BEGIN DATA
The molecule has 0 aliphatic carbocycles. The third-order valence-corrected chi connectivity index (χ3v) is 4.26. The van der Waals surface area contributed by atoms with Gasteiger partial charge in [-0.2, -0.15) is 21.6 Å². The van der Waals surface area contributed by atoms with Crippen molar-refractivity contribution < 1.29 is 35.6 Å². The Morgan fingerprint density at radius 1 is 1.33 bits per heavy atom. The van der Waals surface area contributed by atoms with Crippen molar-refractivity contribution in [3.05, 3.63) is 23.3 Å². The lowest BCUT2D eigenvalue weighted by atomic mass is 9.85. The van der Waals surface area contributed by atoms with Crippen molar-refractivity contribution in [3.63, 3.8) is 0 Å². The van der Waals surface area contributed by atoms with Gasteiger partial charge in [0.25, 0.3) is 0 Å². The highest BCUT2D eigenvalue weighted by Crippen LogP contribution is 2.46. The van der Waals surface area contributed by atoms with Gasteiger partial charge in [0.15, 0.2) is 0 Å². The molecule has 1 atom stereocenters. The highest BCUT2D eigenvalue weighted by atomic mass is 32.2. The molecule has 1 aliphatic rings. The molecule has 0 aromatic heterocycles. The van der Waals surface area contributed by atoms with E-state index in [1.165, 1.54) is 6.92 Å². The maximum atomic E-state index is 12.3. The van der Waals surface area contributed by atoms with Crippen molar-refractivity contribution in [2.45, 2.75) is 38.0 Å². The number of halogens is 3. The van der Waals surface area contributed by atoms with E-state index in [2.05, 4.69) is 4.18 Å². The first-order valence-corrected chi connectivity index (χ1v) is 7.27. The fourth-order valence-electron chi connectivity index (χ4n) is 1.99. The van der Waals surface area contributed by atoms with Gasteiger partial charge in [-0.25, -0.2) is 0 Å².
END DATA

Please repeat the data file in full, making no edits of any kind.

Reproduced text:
The molecule has 0 aliphatic carbocycles. The third-order valence-corrected chi connectivity index (χ3v) is 4.26. The van der Waals surface area contributed by atoms with Gasteiger partial charge in [-0.2, -0.15) is 21.6 Å². The van der Waals surface area contributed by atoms with Crippen molar-refractivity contribution < 1.29 is 35.6 Å². The Morgan fingerprint density at radius 1 is 1.33 bits per heavy atom. The van der Waals surface area contributed by atoms with Crippen molar-refractivity contribution in [3.05, 3.63) is 23.3 Å². The lowest BCUT2D eigenvalue weighted by atomic mass is 9.85. The van der Waals surface area contributed by atoms with Crippen molar-refractivity contribution in [3.63, 3.8) is 0 Å². The van der Waals surface area contributed by atoms with Gasteiger partial charge in [0.25, 0.3) is 0 Å². The highest BCUT2D eigenvalue weighted by Crippen LogP contribution is 2.46. The van der Waals surface area contributed by atoms with Gasteiger partial charge in [0.15, 0.2) is 0 Å². The molecule has 1 atom stereocenters. The highest BCUT2D eigenvalue weighted by atomic mass is 32.2. The molecule has 1 aliphatic rings. The molecule has 0 aromatic heterocycles. The van der Waals surface area contributed by atoms with E-state index in [1.165, 1.54) is 6.92 Å². The maximum atomic E-state index is 12.3. The van der Waals surface area contributed by atoms with Crippen molar-refractivity contribution in [2.45, 2.75) is 38.0 Å². The number of halogens is 3. The van der Waals surface area contributed by atoms with E-state index in [2.05, 4.69) is 4.18 Å². The first-order valence-corrected chi connectivity index (χ1v) is 7.27. The fourth-order valence-electron chi connectivity index (χ4n) is 1.99. The van der Waals surface area contributed by atoms with Gasteiger partial charge in [-0.25, -0.2) is 0 Å².